8 votes

Restrictive zoning laws worsened the supply chain crisis

5 comments

  1. MetArtScroll
    Link
    This is yet another, and, as I explain below, extreme example of how NIMBYism can exacerbate nearly any problem the society and the economy are dealing with. When I read that passage, I knew the...

    This is yet another, and, as I explain below, extreme example of how NIMBYism can exacerbate nearly any problem the society and the economy are dealing with.

    Until officials in Long Beach, California, issued an emergency order this weekend to temporarily relax those rules, it was illegal for trucking companies to store more than two shipping containers on top of one another in their yards. That's contributed to a massive bottleneck at the terminal yards of trucking companies serving both the Port of Los Angeles and the Port of Long Beach—a bottleneck that's being felt in supply chain shortages across the whole country.

    When I read that passage, I knew the most probable reason. Of course, there is nothing related to safety. A few passages below:

    There doesn't seem to be any safety-based reason for such a policy, as shipping containers are routinely stacked higher at other ports and while being carried across the open sea. Long Beach's prohibition on stacking more than two-high is "an aesthetic measure intended to preserve visual sightlines in the neighborhood," according to The Maritime Executive, a trade publication.

    (The restriction was temporarily loosened to at most four containers atop each other.)

    So this is yet another example of a NIMBY legal capture. Unlike many other cases of NIMBYism (e.g., the infamous hysteric laundromat in San Francisco), the negative impact of this individual case is huge in magnitude.

    Namely, the operation of the biggest port complex (Los Angeles plus Long Beach) on the Pacific Coast is severely restricted—regardless of the current supply chain crisis in the United States—so that a few dozen NIMBYs have “esthetically pleasing sightlines.”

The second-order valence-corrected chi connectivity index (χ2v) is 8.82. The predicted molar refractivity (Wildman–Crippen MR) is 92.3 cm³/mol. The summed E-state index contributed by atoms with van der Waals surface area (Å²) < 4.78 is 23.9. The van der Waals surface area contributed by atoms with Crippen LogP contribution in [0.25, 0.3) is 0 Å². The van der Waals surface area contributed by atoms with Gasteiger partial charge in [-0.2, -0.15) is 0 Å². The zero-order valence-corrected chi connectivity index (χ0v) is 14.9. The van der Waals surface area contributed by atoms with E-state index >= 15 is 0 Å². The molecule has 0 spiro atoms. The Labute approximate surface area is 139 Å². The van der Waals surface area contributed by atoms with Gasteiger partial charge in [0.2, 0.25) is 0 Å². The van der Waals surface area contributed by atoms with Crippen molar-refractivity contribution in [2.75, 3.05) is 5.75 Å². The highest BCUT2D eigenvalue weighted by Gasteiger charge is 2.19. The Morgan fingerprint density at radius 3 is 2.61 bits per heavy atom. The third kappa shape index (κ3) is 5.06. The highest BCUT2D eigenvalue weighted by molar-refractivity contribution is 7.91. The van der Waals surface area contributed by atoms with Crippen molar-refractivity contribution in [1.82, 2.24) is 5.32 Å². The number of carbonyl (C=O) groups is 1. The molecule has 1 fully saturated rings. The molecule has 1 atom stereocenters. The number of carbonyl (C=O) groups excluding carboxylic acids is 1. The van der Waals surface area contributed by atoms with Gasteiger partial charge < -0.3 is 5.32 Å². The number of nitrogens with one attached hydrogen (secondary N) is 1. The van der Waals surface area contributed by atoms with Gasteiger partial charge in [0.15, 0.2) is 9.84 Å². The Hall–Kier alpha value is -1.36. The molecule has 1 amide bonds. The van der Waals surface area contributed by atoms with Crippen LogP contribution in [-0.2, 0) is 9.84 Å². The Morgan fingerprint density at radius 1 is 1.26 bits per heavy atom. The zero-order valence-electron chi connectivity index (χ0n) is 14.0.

6 votes
  2. [3]
    skybrian
    Link
    The author of the Reason article uses this story to blame zoning regulations. But the idea that restrictive zoning is a significant issue for container throughput in Long Beach doesn’t seem proven...

    The author of the Reason article uses this story to blame zoning regulations. But the idea that restrictive zoning is a significant issue for container throughput in Long Beach doesn’t seem proven to me. The story seems a bit too neat?

    Although it makes sense that relaxing this regulation should help temporarily, I haven’t seen evidence yet that it actually did. There should be data somewhere about container throughput at Long Beach, but I haven’t seen it in any articles covering this story. A graph showing that containers unloaded per day increased after changing this regulation would be nice. We have better data for pandemic stuff.

    I also wonder why the port used up all nearby storage space in the first place and why it won’t happen again. Was there actually too little space before, or is something wrong with the algorithm that will cause it to fill up all nearby space again?

    In networking gear there is a similar problem called bufferbloat. Adding a bigger outgoing buffer before a slow network connection often results in increased latency, not throughput. The problem should ideally be fixed with better flow control. Compare with the Toyota Production System where the idea is to reduce work in progress. Another example is in air traffic control. If there are too many planes waiting to land above a congested airport, they will delay any new flights going there.

    These are just suggestive analogies and I don’t know what’s really going on. But it seems like container ships shouldn’t unload until there is space for their containers? The buffer should never completely fill. Is there any flow control in this system?

    I’ve read that they are going to start charging storage fees near Long Beach, which would be an incentive against bufferbloat. Maybe that will help too?